|Defamation lawyer Bryan Baynham is representing Vision Vancouver in lawsuit|
Tuesday November 11, 2014
By Bill Tieleman
“Your reputation is everything. “If somebody libels you and defames you … if you have the ability to do it, you have to take them on.”
- former Newfoundland Premier Danny Williams on his defamation lawsuit against the St. John's Telegram, launched last month
Just how far can a politician go in attacking the integrity, character and morality of their opponents before it becomes a legal and not a political matter?
Vancouver may soon find out, because the Non-Partisan Association and mayoralty candidate Kirk LaPointe have not just crossed that line but sprinted over it in a reckless way they may deeply regret.
The recent filing of a defamation lawsuit by Vision Vancouver Mayor Gregor Robertson and Councillor Geoff Meggs against the NPA and LaPointe has been described by some as simply "politics" and par for the course in an election.
But there is a difference between criticizing the policies, approach and competence of your opponents and saying that they are "corrupt" - as the NPA has flagrantly alleged and stated as fact.
The details have been well reported elsewhere but revolve around contributions to Vision Vancouver by the Canadian Union of Public Employees Local 1004 and Vision's ongoing opposition to the contracting out of public services - hardly a surprise on either count, since CUPE has long been a donor and Vision has long rejected contracting out.
But what hasn't been examined closely are the defamation lawsuit details - or the fact that the lawyer retained by Robertson and Meggs is one of the most respected and successful defamation lawyers in Canada - Bryan Baynham.
He's not just any lawyer - last year he was named Best Lawyers® in Canada 2013 Vancouver "Lawyer of the Year" in the area of Defamation and Media Law.
And I know he's a lawyer to be feared - because he was the lawyer who forced me and 24 Hours Vancouver newspaper to apologize to one of his clients over a column I wrote - the only such apology I've ever made involuntarily in writing for newspaper for nearly 40 years.
Baynham has also cross-examined me in BC Supreme Court when he was defending a lawyer being sued by several owners of my condominium and I was a witness. It is not a fate to be tempted lightly, believe me, because Baynham is an intimidating, take no prisoners legal counsel.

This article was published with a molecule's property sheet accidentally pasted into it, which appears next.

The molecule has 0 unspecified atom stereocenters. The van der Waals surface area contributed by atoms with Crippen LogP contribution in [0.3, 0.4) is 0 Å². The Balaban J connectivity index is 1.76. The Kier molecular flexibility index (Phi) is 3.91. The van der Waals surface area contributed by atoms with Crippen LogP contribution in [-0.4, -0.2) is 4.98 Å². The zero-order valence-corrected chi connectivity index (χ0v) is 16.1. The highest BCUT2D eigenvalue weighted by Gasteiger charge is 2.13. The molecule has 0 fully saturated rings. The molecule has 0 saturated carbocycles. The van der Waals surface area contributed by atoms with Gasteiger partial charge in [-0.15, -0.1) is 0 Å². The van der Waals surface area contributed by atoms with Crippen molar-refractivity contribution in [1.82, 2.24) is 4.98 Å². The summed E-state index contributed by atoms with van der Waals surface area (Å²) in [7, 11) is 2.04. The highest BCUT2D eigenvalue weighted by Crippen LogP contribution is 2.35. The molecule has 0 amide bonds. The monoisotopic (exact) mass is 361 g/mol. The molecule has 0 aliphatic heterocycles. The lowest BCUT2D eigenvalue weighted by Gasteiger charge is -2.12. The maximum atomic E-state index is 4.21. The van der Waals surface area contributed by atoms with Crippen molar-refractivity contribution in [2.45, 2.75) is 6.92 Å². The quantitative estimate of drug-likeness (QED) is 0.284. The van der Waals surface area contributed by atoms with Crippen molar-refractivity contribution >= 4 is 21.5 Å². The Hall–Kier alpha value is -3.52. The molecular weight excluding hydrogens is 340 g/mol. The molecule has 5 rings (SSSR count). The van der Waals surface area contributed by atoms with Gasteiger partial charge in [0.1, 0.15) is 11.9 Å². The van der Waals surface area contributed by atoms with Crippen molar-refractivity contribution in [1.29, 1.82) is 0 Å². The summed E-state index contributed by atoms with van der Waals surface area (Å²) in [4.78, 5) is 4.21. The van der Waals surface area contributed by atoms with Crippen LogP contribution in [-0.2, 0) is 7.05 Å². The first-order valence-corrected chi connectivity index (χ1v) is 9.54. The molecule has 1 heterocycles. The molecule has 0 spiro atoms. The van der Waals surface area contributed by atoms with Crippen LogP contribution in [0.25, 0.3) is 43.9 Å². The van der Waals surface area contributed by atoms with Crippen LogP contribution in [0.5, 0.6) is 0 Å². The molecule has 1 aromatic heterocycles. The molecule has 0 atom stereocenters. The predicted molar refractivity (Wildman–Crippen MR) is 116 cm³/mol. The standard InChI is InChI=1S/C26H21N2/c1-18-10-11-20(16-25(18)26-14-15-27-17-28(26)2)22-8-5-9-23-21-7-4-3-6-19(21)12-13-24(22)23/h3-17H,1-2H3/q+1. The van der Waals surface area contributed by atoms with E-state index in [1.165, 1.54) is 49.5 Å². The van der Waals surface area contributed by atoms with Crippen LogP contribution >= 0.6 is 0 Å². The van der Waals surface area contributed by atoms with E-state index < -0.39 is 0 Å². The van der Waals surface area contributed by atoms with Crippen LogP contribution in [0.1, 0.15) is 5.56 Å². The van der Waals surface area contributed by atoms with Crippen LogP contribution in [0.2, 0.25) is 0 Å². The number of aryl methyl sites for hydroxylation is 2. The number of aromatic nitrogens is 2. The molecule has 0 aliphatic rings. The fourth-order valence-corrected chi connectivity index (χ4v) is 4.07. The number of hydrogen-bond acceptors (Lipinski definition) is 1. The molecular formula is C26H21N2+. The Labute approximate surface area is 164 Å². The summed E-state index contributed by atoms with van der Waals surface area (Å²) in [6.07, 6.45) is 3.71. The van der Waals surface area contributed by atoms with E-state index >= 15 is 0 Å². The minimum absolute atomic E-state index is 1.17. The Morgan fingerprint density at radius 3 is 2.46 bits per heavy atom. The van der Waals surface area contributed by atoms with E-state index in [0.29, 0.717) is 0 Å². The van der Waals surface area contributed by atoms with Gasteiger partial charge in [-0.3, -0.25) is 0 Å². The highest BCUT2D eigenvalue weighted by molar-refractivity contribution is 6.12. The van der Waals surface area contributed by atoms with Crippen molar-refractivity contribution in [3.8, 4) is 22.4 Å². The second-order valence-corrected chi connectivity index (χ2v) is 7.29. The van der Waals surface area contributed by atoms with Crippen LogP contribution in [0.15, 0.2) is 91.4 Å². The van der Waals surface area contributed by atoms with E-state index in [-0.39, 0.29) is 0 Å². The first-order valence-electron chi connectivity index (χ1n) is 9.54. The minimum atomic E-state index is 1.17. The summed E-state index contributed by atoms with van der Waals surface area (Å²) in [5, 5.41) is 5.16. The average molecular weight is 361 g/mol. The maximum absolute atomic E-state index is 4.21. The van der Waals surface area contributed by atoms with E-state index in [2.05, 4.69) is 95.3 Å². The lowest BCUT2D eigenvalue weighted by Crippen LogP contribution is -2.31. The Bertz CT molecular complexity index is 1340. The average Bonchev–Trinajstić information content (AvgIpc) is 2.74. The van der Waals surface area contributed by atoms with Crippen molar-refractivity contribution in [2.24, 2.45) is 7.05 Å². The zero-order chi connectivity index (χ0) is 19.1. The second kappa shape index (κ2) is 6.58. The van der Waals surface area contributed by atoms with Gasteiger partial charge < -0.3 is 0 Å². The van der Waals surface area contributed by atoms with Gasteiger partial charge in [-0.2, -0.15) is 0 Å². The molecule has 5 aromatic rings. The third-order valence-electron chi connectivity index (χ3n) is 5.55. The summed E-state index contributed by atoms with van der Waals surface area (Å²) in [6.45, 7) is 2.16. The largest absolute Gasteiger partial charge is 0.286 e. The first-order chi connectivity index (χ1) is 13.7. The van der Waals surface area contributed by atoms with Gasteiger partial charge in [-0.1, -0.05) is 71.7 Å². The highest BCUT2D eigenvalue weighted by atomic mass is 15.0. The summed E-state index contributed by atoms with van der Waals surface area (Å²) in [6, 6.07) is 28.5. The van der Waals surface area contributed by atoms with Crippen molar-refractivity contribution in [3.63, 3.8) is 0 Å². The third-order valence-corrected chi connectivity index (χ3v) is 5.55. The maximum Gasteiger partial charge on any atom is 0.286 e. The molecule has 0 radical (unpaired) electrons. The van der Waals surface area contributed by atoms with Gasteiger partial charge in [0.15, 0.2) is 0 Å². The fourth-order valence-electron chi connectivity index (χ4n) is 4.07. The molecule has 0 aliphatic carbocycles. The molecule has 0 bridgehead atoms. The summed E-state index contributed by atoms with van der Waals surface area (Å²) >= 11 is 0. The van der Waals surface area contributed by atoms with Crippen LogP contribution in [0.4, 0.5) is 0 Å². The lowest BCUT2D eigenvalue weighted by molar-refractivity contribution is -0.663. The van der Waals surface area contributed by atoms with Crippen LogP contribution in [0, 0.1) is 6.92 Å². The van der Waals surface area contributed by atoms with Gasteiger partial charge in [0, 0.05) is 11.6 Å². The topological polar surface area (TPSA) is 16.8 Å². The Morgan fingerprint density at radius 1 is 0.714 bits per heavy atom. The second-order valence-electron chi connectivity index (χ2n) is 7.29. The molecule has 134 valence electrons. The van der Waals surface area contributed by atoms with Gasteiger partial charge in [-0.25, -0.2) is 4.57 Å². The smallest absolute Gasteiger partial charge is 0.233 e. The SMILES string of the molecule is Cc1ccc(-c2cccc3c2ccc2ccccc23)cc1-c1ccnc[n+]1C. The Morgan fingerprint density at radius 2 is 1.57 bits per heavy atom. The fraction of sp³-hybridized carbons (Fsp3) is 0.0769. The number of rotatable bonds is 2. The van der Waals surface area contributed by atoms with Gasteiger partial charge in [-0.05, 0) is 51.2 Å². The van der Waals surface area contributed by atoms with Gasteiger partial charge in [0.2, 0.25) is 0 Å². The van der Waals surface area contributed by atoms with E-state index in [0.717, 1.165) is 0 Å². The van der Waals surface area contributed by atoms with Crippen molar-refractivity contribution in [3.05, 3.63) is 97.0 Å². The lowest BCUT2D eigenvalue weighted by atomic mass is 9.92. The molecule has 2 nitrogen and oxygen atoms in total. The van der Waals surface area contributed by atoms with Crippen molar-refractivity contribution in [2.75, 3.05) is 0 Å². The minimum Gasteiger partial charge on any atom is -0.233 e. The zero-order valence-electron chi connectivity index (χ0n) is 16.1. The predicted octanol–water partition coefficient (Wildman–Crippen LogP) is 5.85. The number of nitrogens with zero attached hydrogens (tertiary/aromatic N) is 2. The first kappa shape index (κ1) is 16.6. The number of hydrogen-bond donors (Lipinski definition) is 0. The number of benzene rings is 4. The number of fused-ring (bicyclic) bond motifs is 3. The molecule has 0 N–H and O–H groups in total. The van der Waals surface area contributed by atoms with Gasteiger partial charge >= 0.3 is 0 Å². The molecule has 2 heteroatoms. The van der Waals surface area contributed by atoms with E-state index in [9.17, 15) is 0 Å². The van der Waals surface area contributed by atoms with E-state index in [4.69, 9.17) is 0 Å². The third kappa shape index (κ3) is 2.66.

Baynham is also currently representing journalist Laura Robinson, who is suing and being sued by former Vancouver 2010 Olympics boss John Furlong and has a long history of involvement in significant defamation cases. Baynham's bulldog defence of Robinson and demands that the case proceed to court immediately have put Furlong in a difficult situation.
So I was rather stunned to see LaPointe - a former managing editor of the Vancouver Sun well aware of defamation issues - and the NPA not only continue to defend their statements and run TV and radio ads the lawsuit says are defamatory and refuse to back off but to then double down with a news release Saturday reiterating their contempt for the lawsuit's demand of retraction and apology.
That's what you call asking for punitive and significant damages should you go to court and lose.
And while some commentators have said that's unlikely, but when you accuse a politician of "corruption" and "breach of fiduciary duty" what choice do they have?
As President of my communications and strategy consulting firm West Star Communications, I always tell my clients that allowing a defamatory statement to go unchallenged means it will stick around forever, being repeated indefinitely.
And as a business owner for 16 years, I have had lawyers send defamation demand letters when my character was publicly attacked in an untrue and damaging way.
I also know both Meggs and Robertson well personally - and know that the allegations are painful for both, given their years of public service.
Charlie Smith, Editor of the Georgia Straight rightly concluded early on that if Meggs lost the November 15 election, his argument that the defamation - if proven - cost him his council seat would make aggravated damages far more likely.
Smith points out that: "...under Canadian defamation law, the burden of proof always rests with the defendants. You can't just say anything without being able to back it up."
Indeed. And especially not when you are facing one of the top defamation lawyers in Canada.
And what if Vision Vancouver - regardless of the election results - sees the defamation case as a way to severely financially punish the NPA, as well as politically damaging it in advance of the next election?
Certainly Baynham's response letter November 8 to the NPA's lawyer Geoffrey Cowper was indicative that this case will not be going away:
I renew the demand to retract and apologize as set out in my letter of November 6, 2014
And will LaPointe and the NPA regret getting into the very "gutter politics" they claimed people are fed up with?
One former politician in the United States had something to say about that:
NOTE TO READERS: This column was written for The Tyee only - 24 Hours Vancouver did not publish on November 11.